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This tournament is scheduled to be held Friday, June 10, 2022. The past six years have all been sold-out and this year is shaping up to be another one for the books you won't want to miss.
Let me ask you something—how much of a risk do you consider a cyberthreat to be to your business? We have some bad news for you… cybersecurity is a serious issue for businesses of all sizes, both in terms of the actual attacks and the downtime that many of these attacks can bring about.
Let’s get into a little more detail about how cybersecurity is a critically important factor for businesses.
Since 2004, the United States has declared that October is Cybersecurity Awareness month. It’s probably not something that a lot of people think about. After all, October is also the month of fall foliage and pumpkin spice-flavored everything. And, like anything that gets a dedicated month to spread awareness of itself, cybersecurity awareness is something that needs to exist all year long.
It is important that cybersecurity is something you and your team prioritize, and we truly cannot emphasize this enough.
Did you know that the average cost of the data breach has reached $4.35 million this year? This comes from data from the Ponemon Institute and IBM that they compiled into the 2022 IBM Cost of a Data Breach Report, and also breaks up these costs into different segments.
The most expensive aspect of a data breach was identified as the detection and escalation process, closely followed by the cost of lost business. Post-breach response costs trail a ways behind, with the notification costs contributing relatively little to the overall expense.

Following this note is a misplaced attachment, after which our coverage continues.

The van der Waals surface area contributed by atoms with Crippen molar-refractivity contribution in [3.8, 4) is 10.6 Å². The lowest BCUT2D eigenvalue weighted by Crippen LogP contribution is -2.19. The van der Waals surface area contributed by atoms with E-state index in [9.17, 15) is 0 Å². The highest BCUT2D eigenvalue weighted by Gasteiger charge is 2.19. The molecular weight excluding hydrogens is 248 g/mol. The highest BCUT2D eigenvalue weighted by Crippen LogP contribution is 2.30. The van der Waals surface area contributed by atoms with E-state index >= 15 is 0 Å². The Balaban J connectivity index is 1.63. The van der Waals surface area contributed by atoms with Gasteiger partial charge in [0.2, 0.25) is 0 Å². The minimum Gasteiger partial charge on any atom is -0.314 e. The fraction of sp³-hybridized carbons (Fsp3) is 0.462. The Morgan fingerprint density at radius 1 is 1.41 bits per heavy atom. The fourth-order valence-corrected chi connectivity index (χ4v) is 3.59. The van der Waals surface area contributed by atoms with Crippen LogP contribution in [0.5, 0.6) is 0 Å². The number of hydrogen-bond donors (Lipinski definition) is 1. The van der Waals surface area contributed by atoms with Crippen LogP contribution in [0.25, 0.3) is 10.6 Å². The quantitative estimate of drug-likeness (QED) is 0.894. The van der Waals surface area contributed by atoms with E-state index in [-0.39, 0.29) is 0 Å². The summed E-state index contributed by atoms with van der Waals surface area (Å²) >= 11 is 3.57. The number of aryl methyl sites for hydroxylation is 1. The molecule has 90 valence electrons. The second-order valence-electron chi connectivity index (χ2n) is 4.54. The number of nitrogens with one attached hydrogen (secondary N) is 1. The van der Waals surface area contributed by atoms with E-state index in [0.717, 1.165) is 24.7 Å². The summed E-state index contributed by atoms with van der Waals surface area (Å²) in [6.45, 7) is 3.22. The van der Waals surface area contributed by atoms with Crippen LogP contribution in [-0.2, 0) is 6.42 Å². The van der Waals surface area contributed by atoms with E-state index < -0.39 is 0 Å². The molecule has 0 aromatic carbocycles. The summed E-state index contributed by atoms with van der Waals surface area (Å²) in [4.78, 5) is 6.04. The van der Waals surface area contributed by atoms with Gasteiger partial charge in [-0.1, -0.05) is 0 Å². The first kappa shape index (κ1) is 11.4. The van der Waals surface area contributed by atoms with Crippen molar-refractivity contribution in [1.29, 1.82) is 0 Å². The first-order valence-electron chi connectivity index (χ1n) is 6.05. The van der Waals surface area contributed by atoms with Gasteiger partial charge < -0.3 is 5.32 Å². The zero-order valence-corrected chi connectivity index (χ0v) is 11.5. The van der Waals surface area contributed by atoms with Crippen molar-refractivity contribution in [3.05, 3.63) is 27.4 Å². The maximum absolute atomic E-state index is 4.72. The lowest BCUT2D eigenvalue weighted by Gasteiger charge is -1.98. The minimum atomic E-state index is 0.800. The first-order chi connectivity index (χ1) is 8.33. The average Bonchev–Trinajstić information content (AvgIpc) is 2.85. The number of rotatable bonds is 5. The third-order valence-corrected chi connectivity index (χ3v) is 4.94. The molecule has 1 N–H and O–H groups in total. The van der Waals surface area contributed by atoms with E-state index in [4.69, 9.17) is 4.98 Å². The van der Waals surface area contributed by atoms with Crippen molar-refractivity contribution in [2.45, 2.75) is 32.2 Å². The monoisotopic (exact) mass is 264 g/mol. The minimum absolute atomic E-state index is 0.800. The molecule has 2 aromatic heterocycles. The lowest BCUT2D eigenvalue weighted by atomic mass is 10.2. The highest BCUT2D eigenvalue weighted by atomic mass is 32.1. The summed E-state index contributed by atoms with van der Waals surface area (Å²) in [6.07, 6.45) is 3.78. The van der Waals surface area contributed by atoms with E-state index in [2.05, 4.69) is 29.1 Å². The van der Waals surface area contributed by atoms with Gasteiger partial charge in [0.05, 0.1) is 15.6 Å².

Of course, there’s also downtime to consider in these costs.
Downtime is not cheap… and has only gotten more costly over the past few years. According to the 2022 Outage Analysis Report from the Uptime Institute, outages costing more than $100,000 made up 39% of incidents in 2019, but now 60% cost that much.
You also need to consider that direct revenue loss is only one avenue that downtime influences. There’s also the lost productivity, potential data loss, and any loss of reputation you also need to take into consideration.
If you suffer from a data breach, it can expose your customers’ information. That’s always going to make you look bad, but depending on what gets breached, it could seriously inconvenience or even harm your customers. You might not feel it right away, but it could cause customers and prospects to make future buying decisions based on the fact that you allowed their emails or credit card information to get stolen.
Not only that, but you are accountable for the information you hold for them.
Maybe…but this isn’t something you want to rely on.
There are a variety of reasons that your insurance provider could justify denying your claim. Policy exclusions, third-party fault, poor prevention practices, even just failing to document your preventative measures can all lead to a claim being denied.
We cannot stress enough how important it is to prioritize cybersecurity. Reach out to us today at (410) 531-6727 to take the first step toward improving your cybersecurity preparedness.
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